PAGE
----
A rash of Rs in New England

It wasn't long ago that we were told that New England was gone for the GOP.  I remember a Democrat friend showing me a regional map that was blue all around.  He pretty much told me that it was over the GOP except in the South.

Well, something is happening in New England, and it's red, not blue, as Salena Zito just wrote:

Last November, while most of the country was either cheering Donald Trump's presidential win or making an appointment with their therapist about how to cope with the results, New Englanders in four out of the region's six "blue" states – Vermont, New Hampshire, Massachusetts and Maine – woke up the next morning with four Republican governors.

Three of those governorships flipped from blue to red. It was a trend that the Northeast had not seen for a generation, but it received little national attention. (Connecticut and Rhode Island hold their governorship elections in 2018.)

If the reverse had happened, and four Democrats had won governorships in deep red states last year, the news would have been treated quite differently, said Brad Todd, a Washington, DC-based GOP strategist.

"It would have been on the front pages of every major newspaper in the country. And debated for weeks about how it spells the demise of the Republican Party," Todd said.

Yes, the media love stories about the GOP losing but quickly forget when Dems lose.  Have you seen that young man from Georgia, the wonder boy who did not even live in his district, on TV recently?  He was going to save the party in June, and now no one remembers him.

The GOP gains in New England reflect a couple of things:

First, most of the states in that region are overtaxed and have experienced little growth.  In other words, the "blue way" may have finally failed in the minds of the people who pay taxes and see little in return.

Second, it shows just how difficult it is to predict the future.  Eight years ago, the GOP was doomed.  Today, it looks as if the Democrats are doomed.  The answer is that economic performance is often the best barometer.  People will replace the guy in charge if the state is doing poorly.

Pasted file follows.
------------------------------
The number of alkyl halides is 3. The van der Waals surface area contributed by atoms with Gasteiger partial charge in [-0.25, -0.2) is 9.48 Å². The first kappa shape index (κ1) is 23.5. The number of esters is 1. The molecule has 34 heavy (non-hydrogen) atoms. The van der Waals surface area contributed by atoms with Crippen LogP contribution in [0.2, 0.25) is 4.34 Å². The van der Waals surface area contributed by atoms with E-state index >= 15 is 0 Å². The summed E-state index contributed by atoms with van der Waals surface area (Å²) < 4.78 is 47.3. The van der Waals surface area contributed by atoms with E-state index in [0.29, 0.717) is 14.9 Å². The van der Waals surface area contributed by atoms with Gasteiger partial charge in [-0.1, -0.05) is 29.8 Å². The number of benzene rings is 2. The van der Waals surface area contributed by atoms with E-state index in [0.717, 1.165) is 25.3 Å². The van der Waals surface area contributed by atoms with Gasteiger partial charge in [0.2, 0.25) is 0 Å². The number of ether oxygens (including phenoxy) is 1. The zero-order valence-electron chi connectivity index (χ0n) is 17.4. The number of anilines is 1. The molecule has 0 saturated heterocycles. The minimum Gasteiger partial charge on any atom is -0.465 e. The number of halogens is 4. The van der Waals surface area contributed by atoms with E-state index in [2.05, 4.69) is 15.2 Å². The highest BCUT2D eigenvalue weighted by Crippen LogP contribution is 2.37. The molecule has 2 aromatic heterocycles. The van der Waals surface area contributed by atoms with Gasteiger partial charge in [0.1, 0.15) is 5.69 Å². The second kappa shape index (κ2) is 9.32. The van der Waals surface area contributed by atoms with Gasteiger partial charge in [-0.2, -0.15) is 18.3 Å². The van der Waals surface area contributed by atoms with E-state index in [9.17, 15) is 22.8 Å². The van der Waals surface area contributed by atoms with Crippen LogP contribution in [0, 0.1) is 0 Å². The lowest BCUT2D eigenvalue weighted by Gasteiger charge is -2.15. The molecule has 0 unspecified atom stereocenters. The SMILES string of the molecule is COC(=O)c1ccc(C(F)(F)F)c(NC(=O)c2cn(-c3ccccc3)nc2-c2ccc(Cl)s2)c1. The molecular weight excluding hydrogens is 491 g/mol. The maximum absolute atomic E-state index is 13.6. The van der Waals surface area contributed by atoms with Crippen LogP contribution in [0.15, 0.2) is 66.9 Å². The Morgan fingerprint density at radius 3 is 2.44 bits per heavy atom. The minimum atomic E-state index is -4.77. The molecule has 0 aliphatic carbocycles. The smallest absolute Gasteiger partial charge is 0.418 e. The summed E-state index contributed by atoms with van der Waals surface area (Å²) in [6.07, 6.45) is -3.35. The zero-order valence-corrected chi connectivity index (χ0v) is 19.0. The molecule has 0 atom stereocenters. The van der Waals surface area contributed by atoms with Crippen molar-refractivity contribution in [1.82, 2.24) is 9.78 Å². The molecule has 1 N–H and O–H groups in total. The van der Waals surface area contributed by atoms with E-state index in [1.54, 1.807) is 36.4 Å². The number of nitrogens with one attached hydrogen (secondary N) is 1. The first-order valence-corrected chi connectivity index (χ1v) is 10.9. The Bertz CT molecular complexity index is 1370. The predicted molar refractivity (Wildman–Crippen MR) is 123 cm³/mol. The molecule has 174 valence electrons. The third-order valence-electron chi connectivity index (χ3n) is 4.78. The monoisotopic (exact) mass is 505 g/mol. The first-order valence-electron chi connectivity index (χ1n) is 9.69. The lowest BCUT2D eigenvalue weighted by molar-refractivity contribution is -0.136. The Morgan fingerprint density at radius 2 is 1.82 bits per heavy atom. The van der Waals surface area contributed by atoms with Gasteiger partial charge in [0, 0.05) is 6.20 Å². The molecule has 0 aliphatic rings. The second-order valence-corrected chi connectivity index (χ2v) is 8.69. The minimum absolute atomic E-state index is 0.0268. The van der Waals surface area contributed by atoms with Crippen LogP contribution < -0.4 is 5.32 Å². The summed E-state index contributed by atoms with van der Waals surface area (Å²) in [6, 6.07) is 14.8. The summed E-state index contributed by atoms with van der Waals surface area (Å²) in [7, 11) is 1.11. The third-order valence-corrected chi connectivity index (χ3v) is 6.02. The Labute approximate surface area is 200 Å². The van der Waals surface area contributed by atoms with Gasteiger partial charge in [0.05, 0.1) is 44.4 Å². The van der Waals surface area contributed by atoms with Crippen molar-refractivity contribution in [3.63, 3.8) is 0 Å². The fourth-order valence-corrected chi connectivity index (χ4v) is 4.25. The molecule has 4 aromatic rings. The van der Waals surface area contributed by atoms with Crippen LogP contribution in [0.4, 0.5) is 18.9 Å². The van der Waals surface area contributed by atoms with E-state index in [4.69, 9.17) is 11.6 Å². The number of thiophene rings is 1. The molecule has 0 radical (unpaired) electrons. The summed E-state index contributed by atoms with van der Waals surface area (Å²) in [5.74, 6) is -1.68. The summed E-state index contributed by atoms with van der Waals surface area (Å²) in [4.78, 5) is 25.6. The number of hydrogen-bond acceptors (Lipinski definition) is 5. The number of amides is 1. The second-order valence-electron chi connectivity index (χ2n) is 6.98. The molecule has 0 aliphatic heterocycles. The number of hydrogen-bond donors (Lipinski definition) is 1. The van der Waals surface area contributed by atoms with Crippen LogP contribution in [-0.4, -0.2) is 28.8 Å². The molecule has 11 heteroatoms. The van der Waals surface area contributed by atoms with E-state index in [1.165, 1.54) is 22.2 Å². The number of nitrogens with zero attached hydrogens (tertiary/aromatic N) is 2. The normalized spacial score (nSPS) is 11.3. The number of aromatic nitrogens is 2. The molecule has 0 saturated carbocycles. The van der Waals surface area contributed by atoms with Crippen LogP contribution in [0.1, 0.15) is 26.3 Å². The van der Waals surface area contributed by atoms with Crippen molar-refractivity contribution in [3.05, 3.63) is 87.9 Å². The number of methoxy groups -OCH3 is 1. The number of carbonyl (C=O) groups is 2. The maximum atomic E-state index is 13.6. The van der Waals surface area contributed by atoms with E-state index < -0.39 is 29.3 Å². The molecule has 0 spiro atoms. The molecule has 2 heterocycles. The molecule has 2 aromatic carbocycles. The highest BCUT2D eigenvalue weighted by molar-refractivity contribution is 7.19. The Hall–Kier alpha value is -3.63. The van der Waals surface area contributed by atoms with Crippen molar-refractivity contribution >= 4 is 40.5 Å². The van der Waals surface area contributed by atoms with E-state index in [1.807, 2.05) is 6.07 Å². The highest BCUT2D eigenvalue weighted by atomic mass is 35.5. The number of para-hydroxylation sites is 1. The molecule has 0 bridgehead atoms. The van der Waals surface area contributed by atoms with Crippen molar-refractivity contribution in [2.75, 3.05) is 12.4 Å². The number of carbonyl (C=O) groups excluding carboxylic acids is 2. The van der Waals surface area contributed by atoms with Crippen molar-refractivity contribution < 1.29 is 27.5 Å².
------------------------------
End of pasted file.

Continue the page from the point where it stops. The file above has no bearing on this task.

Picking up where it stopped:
Nevertheless, it's nice to see GOP governors in a region where "change" is desperately needed.

PS: You can listen to my show (Canto Talk) and follow me on Twitter.

It wasn't long ago that we were told that New England was gone for the GOP.  I remember a Democrat friend showing me a regional map that was blue all around.  He pretty much told me that it was over the GOP except in the South.

Well, something is happening in New England, and it's red, not blue, as Salena Zito just wrote:

Last November, while most of the country was either cheering Donald Trump's presidential win or making an appointment with their therapist about how to cope with the results, New Englanders in four out of the region's six "blue" states – Vermont, New Hampshire, Massachusetts and Maine – woke up the next morning with four Republican governors.

Three of those governorships flipped from blue to red. It was a trend that the Northeast had not seen for a generation, but it received little national attention. (Connecticut and Rhode Island hold their governorship elections in 2018.)

If the reverse had happened, and four Democrats had won governorships in deep red states last year, the news would have been treated quite differently, said Brad Todd, a Washington, DC-based GOP strategist.

"It would have been on the front pages of every major newspaper in the country. And debated for weeks about how it spells the demise of the Republican Party," Todd said.

Yes, the media love stories about the GOP losing but quickly forget when Dems lose.  Have you seen that young man from Georgia, the wonder boy who did not even live in his district, on TV recently?  He was going to save the party in June, and now no one remembers him.

The GOP gains in New England reflect a couple of things:

First, most of the states in that region are overtaxed and have experienced little growth.  In other words, the "blue way" may have finally failed in the minds of the people who pay taxes and see little in return.

Second, it shows just how difficult it is to predict the future.  Eight years ago, the GOP was doomed.  Today, it looks as if the Democrats are doomed.  The answer is that economic performance is often the best barometer.  People will replace the guy in charge if the state is doing poorly.

Nevertheless, it's nice to see GOP governors in a region where "change" is desperately needed.

PS: You can listen to my show (Canto Talk) and follow me on Twitter.

RECENT VIDEOS